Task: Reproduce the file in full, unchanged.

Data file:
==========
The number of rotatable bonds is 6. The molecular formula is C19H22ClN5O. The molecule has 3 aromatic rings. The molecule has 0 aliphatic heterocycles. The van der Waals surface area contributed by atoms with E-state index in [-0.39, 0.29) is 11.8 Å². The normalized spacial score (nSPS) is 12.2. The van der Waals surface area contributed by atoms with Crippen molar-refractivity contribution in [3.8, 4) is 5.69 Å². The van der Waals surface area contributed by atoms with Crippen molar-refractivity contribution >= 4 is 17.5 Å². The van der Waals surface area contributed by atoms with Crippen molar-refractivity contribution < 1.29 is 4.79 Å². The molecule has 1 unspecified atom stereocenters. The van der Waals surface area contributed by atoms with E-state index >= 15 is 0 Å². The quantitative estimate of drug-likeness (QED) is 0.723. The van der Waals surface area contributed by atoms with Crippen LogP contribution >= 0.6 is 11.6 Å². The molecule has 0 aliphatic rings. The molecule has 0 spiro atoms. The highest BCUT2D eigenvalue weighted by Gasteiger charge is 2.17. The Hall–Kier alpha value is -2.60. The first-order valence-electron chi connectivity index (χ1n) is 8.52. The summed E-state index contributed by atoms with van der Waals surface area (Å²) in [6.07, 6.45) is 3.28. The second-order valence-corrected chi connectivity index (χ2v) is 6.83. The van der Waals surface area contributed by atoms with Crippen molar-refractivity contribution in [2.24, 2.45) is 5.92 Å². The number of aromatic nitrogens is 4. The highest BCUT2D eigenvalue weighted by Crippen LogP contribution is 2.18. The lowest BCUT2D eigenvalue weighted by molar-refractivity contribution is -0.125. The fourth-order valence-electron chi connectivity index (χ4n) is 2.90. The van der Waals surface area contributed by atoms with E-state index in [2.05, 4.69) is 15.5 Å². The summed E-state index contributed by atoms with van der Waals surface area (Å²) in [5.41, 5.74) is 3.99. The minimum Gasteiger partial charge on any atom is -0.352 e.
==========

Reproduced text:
The number of rotatable bonds is 6. The molecular formula is C19H22ClN5O. The molecule has 3 aromatic rings. The molecule has 0 aliphatic heterocycles. The van der Waals surface area contributed by atoms with E-state index in [-0.39, 0.29) is 11.8 Å². The normalized spacial score (nSPS) is 12.2. The van der Waals surface area contributed by atoms with Crippen molar-refractivity contribution in [3.8, 4) is 5.69 Å². The van der Waals surface area contributed by atoms with Crippen molar-refractivity contribution >= 4 is 17.5 Å². The van der Waals surface area contributed by atoms with Crippen molar-refractivity contribution < 1.29 is 4.79 Å². The molecule has 1 unspecified atom stereocenters. The van der Waals surface area contributed by atoms with E-state index >= 15 is 0 Å². The quantitative estimate of drug-likeness (QED) is 0.723. The van der Waals surface area contributed by atoms with Crippen LogP contribution >= 0.6 is 11.6 Å². The molecule has 0 aliphatic rings. The molecule has 0 spiro atoms. The highest BCUT2D eigenvalue weighted by Gasteiger charge is 2.17. The Hall–Kier alpha value is -2.60. The first-order valence-electron chi connectivity index (χ1n) is 8.52. The summed E-state index contributed by atoms with van der Waals surface area (Å²) in [6.07, 6.45) is 3.28. The second-order valence-corrected chi connectivity index (χ2v) is 6.83. The van der Waals surface area contributed by atoms with Crippen molar-refractivity contribution in [2.24, 2.45) is 5.92 Å². The number of aromatic nitrogens is 4. The highest BCUT2D eigenvalue weighted by Crippen LogP contribution is 2.18. The lowest BCUT2D eigenvalue weighted by molar-refractivity contribution is -0.125. The fourth-order valence-electron chi connectivity index (χ4n) is 2.90. The van der Waals surface area contributed by atoms with E-state index in [2.05, 4.69) is 15.5 Å². The summed E-state index contributed by atoms with van der Waals surface area (Å²) in [5.41, 5.74) is 3.99. The minimum Gasteiger partial charge on any atom is -0.352 e.